18 January 2010

Books: New Challenges to Democratization

The Madrid-based "European think tank for global action" Fundación para las Relaciones Internacionales y el Diálogo Exterior (FRIDE) has been studying the suggested recent "backlash" against democracy. Based on this research, two publications have appeared last year.

First, "New Challenges to Democratization", eds. Peter Burnell and Richard Youngs (Routledge, November 2009):


From the publisher's description: "This important text explores the widespread contention that new challenges and obstacles have arisen to democratization, assessing the claim that support for democratization around the world is facing a serious challenge.

"Bringing together leading international scholars of democratization [...], this book examines the issues relating to developments within non-democratic states and issues related to the democratic world and its efforts to support the spread of democracy. Featuring in-depth studies on the limits of US democracy promotion, the Middle East, Russia, China and new democracies, the book sheds light on such questions as: Is the wave of democratization now in retreat or should we be careful not to exaggerate the importance of recent setbacks? Do serious, sustainable alternatives to democracy now exist? Is international democracy promotion finished?"

Contents: 1. New Challenges to Democratization (Peter Burnell, Warwick); 2. State Sovereignty and Democracy: An Awkward Coupling (Laurence Whitehead, Oxford); 3. Ideological Challenges to Democracy: Do they Exist? (Marina Ottaway, Carnegie Endowment for International Peace); 4. The Continuing Backlash against Democracy Promotion (Thomas Carothers, Carnegie Endowment/Johns Hopkins); 5. Democracy Assistance and the Search for Security (Nancy Bermeo, Oxford/Princeton); 6. Public Support versus Dissatisfaction in New Democracies: An Inside Challenge? (Renske Doorenspleet, Warwick); 7. External Sources and Consequences of Russia's 'Sovereign Democracy' (Michael McFaul, Stanford/Hoover Institution, and Regine A. Spector, University of Massachusetts, Amherst); 8. Democratizing One-Party Rule in China (Shaun Breslin, Warwick); 9. Democratization by Whom? Resistance to Democracy Promotion in the Middle East (Bassma Kodmani, Arab Reform Initiative); 10. Energy: A Reinforced Obstacle to Democratization? (Richard Youngs, FRIDE);
11. Addressing Democracy's Challenges (Peter Burnell and Richard Youngs)

The full version of a second publication, "Democracy's Plight in the European Neighbourhood: Struggling Transitions and Proliferating Dynasties", eds. Michael Emerson and Richard Youngs (Centre for European Policy Studies [CEPS], Brussels, and FRIDE, October 2009), can be downloaded free of charge at this link:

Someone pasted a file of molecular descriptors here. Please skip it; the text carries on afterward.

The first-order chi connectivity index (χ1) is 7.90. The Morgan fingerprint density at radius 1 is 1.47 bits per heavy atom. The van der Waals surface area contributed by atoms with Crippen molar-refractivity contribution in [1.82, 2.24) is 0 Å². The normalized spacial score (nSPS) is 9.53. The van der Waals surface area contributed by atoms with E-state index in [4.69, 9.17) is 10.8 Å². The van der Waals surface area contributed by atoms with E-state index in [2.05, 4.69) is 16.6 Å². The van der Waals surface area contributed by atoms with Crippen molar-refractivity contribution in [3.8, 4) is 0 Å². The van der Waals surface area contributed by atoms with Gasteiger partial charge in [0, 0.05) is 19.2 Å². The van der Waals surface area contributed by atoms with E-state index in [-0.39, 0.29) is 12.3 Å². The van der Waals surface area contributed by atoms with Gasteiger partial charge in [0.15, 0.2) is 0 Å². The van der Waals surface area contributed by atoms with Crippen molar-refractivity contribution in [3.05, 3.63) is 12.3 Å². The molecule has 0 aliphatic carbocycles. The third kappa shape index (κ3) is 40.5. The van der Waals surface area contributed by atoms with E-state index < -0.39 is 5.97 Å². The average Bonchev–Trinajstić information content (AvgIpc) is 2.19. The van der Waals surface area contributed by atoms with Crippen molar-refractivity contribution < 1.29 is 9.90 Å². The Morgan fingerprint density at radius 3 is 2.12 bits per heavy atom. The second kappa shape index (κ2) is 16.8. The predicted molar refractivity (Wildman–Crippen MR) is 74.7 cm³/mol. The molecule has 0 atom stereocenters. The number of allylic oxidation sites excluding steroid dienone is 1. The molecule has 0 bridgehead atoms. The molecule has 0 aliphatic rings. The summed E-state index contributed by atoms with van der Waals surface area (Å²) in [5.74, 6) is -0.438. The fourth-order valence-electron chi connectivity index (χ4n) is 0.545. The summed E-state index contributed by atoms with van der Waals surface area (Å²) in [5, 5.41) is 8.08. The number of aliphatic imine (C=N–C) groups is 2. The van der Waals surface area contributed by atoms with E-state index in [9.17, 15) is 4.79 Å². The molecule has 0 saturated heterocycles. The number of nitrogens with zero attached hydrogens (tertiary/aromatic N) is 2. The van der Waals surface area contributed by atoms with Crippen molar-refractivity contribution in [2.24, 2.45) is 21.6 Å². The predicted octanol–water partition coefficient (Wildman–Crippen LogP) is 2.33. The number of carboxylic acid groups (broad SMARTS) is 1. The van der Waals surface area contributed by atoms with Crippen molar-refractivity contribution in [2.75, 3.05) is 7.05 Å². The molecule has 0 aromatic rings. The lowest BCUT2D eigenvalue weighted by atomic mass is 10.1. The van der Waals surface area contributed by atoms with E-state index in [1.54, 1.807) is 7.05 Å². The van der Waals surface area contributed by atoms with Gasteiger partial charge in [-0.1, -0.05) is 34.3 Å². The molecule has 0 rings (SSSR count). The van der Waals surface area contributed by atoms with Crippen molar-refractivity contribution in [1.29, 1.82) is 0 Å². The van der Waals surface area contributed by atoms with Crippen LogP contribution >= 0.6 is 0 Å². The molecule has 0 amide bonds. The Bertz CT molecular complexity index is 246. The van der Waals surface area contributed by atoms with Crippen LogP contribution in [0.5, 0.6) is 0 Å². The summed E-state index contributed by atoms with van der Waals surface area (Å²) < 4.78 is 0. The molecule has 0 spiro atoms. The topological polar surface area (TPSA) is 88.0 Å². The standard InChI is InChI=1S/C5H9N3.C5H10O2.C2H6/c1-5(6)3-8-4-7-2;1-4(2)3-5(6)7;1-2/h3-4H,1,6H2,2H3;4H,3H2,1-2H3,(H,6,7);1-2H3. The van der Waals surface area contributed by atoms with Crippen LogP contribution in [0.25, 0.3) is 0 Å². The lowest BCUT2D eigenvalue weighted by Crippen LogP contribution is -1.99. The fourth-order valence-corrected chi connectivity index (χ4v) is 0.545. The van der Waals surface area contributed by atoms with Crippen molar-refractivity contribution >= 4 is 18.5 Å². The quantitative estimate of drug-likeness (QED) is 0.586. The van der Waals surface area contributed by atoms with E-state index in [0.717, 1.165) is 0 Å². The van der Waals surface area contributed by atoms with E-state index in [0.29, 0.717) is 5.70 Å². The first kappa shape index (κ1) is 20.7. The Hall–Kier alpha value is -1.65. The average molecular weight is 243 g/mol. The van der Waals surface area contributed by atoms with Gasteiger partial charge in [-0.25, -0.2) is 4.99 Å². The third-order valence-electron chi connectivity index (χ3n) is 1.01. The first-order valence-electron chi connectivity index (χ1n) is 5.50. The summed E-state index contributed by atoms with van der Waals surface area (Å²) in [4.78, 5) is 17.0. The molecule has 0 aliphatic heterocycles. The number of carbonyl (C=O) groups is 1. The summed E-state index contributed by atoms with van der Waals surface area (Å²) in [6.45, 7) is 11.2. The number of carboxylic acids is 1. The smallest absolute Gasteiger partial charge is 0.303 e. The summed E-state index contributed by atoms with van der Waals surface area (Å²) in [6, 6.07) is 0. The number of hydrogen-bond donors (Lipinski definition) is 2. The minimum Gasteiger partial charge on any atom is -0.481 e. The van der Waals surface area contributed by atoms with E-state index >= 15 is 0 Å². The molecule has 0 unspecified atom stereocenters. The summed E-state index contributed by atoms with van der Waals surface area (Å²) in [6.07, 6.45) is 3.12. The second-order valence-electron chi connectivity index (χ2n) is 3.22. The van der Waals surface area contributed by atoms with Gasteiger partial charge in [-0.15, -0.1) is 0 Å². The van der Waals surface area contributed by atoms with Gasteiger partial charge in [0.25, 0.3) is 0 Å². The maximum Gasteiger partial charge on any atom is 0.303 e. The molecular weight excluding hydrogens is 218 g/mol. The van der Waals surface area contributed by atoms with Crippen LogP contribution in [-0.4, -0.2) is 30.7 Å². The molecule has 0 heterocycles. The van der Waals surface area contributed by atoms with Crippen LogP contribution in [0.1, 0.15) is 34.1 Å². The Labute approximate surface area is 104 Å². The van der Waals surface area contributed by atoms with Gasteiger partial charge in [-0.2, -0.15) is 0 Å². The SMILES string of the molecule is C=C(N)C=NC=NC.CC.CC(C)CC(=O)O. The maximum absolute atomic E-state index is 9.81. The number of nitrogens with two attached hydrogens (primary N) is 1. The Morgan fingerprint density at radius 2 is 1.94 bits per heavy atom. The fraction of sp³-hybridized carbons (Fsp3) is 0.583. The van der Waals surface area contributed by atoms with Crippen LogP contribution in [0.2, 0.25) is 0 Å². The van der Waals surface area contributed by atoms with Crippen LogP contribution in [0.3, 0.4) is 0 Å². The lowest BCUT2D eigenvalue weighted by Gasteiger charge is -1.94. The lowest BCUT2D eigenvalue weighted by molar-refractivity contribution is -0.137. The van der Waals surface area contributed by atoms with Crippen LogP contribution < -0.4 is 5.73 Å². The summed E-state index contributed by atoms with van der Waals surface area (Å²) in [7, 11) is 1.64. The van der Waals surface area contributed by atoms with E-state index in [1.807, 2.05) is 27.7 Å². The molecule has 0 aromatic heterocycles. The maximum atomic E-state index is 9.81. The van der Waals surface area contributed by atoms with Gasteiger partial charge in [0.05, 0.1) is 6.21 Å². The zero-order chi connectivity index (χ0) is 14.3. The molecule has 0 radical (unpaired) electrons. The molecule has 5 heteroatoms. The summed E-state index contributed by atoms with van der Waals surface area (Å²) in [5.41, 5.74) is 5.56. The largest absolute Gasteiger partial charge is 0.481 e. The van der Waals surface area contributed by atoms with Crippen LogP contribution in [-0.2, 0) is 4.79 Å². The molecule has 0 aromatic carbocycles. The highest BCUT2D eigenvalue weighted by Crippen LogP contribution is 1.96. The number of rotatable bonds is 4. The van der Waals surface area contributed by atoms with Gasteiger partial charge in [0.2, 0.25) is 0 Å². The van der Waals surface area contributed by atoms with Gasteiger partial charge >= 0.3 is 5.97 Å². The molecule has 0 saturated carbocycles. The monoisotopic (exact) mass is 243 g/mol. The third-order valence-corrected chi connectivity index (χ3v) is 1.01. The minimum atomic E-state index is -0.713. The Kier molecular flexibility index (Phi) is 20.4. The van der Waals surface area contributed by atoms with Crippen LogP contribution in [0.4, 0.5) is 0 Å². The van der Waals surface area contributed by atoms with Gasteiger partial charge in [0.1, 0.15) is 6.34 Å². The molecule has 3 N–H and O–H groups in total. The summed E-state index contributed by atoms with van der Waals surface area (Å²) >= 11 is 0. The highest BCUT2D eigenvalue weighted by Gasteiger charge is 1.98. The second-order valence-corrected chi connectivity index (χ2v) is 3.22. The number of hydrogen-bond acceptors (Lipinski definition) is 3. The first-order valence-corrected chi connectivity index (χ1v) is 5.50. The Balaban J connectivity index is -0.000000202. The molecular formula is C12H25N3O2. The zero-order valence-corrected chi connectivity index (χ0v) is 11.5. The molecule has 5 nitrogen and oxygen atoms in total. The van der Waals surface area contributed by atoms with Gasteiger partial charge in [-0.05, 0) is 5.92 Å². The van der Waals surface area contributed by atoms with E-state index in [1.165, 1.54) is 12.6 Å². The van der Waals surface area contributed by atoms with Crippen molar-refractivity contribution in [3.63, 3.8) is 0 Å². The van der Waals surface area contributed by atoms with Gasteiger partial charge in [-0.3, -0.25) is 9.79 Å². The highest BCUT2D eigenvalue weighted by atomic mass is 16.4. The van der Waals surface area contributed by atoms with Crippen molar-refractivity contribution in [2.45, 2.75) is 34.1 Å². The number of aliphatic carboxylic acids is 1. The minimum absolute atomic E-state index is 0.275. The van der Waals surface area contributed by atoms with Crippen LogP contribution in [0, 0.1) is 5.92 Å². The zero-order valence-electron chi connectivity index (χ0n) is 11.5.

Description: "In recent years many analysts have focused their attention on an apparent 'backlash' against democracy and democracy promotion. FRIDE and CEPS have previously cooperated on exploring the general nature of this 'backlash'. In this volume we turn to a more specific European neighbourhood focus, and explore the general issues relating to democracy's travails in more detail in the countries to the south and east of the European Union. The underlying question is whether, in an era of democratic pessimism, the European neighbourhood can offer any more optimistic conclusions.

"In this context we asked a group of experts [...] to write short essays covering fifteen different case studies from across the neighbourhood region. They assess a common range of questions: Is democratisation now in retreat, or just stagnating? Do we risk exaggerating the importance of recent setbacks? What is happening to the normative appeal of democracy? How does the financial crisis impact on political trends? How have external democracy promotion efforts evolved and been received? Is international democracy promotion running out of steam? What has been the impact of the slowing of the EU's enlargement process, alongside the limited scope of its neighbourhood policy?

"The book addresses these specific questions in three groups of states. First, those countries in or close to the European Union: Bulgaria, Romania, Serbia and Turkey. Second, states of the former Soviet Union: Georgia, Ukraine, Armenia, Moldova, Russia, Azerbaijan, Kazakhstan and Belarus. Third, three Arab states of the southern Mediterranean: Morocco, Algeria and Egypt."

Excerpt: "There is virtually no well-functioning democracy in the neighbourhood of the European Union, which now finds itself surrounded by states that fall broadly into either one of two categories. In one category there are the states that have seen the post-communist political transition processes go astray and take on various guises of distorted, perverted, or dysfunctional democracy. This group includes the newest member states of the EU. On the other hand there is a set of authoritarian regimes in which the concentration of power has become increasingly consolidated".

Peter Burnell is Professor of Politics at the University of Warwick.

Michael Emerson is an Associate Senior Research Fellow and Program Director for Wider Europe with CEPS.

Richard Youngs is Director General of FRIDE. He also lectures at the University of Warwick.

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